courtney-pine

Trevor Jones – South African orchestral film score composer.

trevor-jones

Glen Gray – (June 7, 1900 – August 23, 1963) Leader of the Casa Loma Orchestra which recorded “Girl of my Dreams,” and “I Cried For You.”

glen-gray

Kenny Sargent – Kenny is the “crooner before the war”; he is the singer of both “Girl of my Dreams”, and “I Cried for You” that the movie revolves around. He was born in 1906 and died in 1969.  Sargent was the Casa Loma Orchestra’s primary vocalist, and also played the saxophone with the band. He left the orchestra band in 1943 to begin a career as a disc jockey. (Wikipedia)

JS1562472

Casa Loma Orchestra – In 1927, Glen Gray’s Orange Blossoms Band was renamed the Casa Loma Orchestra, after Casa Loma in Toronto, where the band played for eight months. (Wikipedia)

In the photo below, Glen Gray is in the center, and Kenny Sargent is to his right.

casa-loma-orchestra

Brownie McGhee – (November 30, 1915February 16, 1996) was a folk-blues singer and guitarist, best known for his collaborations with the harmonica player Sonny Terry. Brownie McGhee was born in Knoxville, Tennessee and grew up in Kingsport, Tennessee. As a child he suffered from polio, which incapacitated his leg. (Wikipedia)

sonny-terry and brownie mcghee

Virginia ListonAn obscure but talented classic blues singer, Virginia Liston recorded 36 selections during 1923-1926.  Although Liston did not have any hits, many of her recordings are memorable.  “Early in the Morning,” and “You’ve Got the Right Keyhole” have Liston joined by Clarence Williams’ Blue Five, which at the time included cornetist Louis Armstrong, Sidney Bechet (on clarinet and soprano), and trombonist Charles Irvis.virginia-liston

William Hjortsberg – author of the novel “Falling Angel” which the movie was based on.

falling-angel-by-william-hjortsberg

william-hjortsberg

Credits from the end of the movie – Glen Gray only has one “n”; the vocals on the 2 Glen Gray songs were provided by Kenny Sargent.

  • “Girl Of My Dreams”
    Performed by Glenn Gray and his Casa Loma Orchestra
    Courtesy of MCA Records
  • “I Cried For You”
    Music by Gus Arnheim and Abe Lyman
    Lyrics by Arthur Freed
    Performed by Glenn Gray and his Casa Loma Orchestra
    Courtesy of MCA Records
  • “Auld Lang Syne”
    Performed by Guy Lombardo and The Royal Canadians
  • “Honey Man Blues”
    Performed by Bessie Smith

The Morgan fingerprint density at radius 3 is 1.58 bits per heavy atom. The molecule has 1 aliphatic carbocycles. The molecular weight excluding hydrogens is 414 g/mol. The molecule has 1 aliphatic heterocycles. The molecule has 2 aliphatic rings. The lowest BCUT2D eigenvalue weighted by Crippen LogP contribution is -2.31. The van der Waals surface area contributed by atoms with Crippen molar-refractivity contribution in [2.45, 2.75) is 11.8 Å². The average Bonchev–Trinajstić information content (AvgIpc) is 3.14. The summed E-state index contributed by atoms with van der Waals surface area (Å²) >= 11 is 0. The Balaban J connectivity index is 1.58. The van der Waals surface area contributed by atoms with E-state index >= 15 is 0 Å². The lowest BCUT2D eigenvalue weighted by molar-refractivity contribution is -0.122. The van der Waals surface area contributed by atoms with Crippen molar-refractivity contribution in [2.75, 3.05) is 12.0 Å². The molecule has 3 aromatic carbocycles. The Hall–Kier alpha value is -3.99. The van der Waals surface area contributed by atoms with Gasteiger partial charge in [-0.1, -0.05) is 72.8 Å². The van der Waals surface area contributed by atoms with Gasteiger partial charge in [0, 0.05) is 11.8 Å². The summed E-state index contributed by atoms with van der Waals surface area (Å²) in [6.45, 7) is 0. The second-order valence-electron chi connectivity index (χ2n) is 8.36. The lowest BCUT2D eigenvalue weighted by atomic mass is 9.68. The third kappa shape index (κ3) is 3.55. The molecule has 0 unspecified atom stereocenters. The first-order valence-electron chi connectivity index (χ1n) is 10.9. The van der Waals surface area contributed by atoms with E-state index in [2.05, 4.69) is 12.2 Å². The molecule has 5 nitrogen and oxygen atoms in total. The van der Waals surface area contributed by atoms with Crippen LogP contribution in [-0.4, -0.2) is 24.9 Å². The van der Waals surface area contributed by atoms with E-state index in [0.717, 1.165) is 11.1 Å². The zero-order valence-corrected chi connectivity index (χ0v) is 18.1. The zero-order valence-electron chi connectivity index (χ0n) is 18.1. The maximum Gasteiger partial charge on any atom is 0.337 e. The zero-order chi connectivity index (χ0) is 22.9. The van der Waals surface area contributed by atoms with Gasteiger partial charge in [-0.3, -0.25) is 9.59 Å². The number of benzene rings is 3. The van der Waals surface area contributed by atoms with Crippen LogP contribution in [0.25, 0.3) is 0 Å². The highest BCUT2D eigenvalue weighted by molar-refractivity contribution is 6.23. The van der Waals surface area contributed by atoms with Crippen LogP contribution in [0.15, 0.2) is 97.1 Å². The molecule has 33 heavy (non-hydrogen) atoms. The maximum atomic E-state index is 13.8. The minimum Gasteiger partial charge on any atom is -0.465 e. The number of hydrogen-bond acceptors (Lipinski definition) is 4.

• “Soul On Fire”
    Performed by La Vern Baker
  • “Zu Zu Mamou”
    Performed by Dr. John
  • “Sh-Boom”
    Performed by The Chords
  • “Fenesta che lucive”
    Composed Vincenzo Bellini (uncredited)
    Performed by Franco Corelli
  • “Sunny Land”
    Performed by John Lee Hooker
  • “Rainy Rainy Day”
    By Brownie McGhee
  • “The Right Key, The Wrong Keyhole”
    By Clarence Williams and Eddie Green
    Performed by Lillian Boutté
  • “Basin Street Blues”
    By Spencer Williams
  • “Gospel Song”
    By Anthony Evans

Soundtrack detail on IMDB – the Bessie Smith song “Honey Man Blues” is incorrectly labeled “Honeymoon Blues”.

“Honeymoon Blues”
Performed by Bessie Smith

Trivia (from IMDB)

  • Harry direct dials a seven-digit phone number from a payphone. This wouldn’t have been possible in the 1950s.
  • The movie is set in January, 1955. When Angel goes to Sarah Dodd’s Harvest clinic, he has a pistol in his briefcase, a Smith & Wesson model 38 Bodyguard, which was not manufactured until 1957.
  • When Harry Angel makes his tape recording, he gives the date as 3 January 1955. Later he quotes from the television program, “The Mickey Mouse Club” (1955) which did not premiere until 3 October 1955.
  • Shirley Stoler was originally cast in the part of “Izzy’s Wife”, but was replaced by ‘Judith Drake (I)’. Stoler’s voice can still be heard at the end of the scene, singing the song, “I Cried For You”.
  • When Harry Angel visits Margaret Krusemark for the first time, Margaret orders her maid to bring them tea; she and the maid speak briefly in French, which Angel obviously doesn’t understand. The maid is asking “Should I bring out the best cups?” and Margaret responds “No.”
  • The poem about Evangeline and her lover that everyone refers to is “Evangeline, A Tale of Acadie” by Henry Wadsworth Longfellow.
  • Robert De Niro’s performance is an impersonation of Martin Scorsese.
  • The line “How terrible is wisdom when it brings no profit to the wise” is drawn from Sophocles’ Oedipus The King.
  • Johnny Favorite’s birth day is the same as director ‘Alan Parker”s (14 February).

Evangeline, A Tale of Acadie - by Henry Wadsworth Longfellow:

evangeline

PRELUDE

This is the forest primeval. The murmuring pines and the hemlocks,
Bearded with moss, and in garments green, indistinct in the twilight,
Stand like Druids of eld, with voices sad and prophetic,
Stand like harpers hoar, with beards that rest on their bosoms.
Loud from its rocky caverns, the deep-voiced neighboring ocean
Speaks, and in accents disconsolate answers the wail of the forest.

This is the forest primeval; but where are the hearts that beneath it
Leaped like the roe, when he hears in the woodland the voice of the huntsman
Where is the thatch-roofed village, the home of Acadian farmers,–
Men whose lives glided on like rivers that water the woodlands,
Darkened by shadows of earth, but reflecting an image of heaven?
Waste are those pleasant farms, and the farmers forever departed!
Scattered like dust and leaves, when the mighty blasts of October
Seize them, and whirl them aloft, and sprinkle them far o’er the ocean
Naught but tradition remains of the beautiful village of Grand-Pre.

Ye who believe in affection that hopes, and endures, and is patient,
Ye who believe in the beauty and strength of woman’s devotion,
List to the mournful tradition still sung by the pines of the forest;
List to a Tale of Love in Acadie, home of the happy.

Henry Wadsworth Longfellow

Henry Wadsworth Longfellow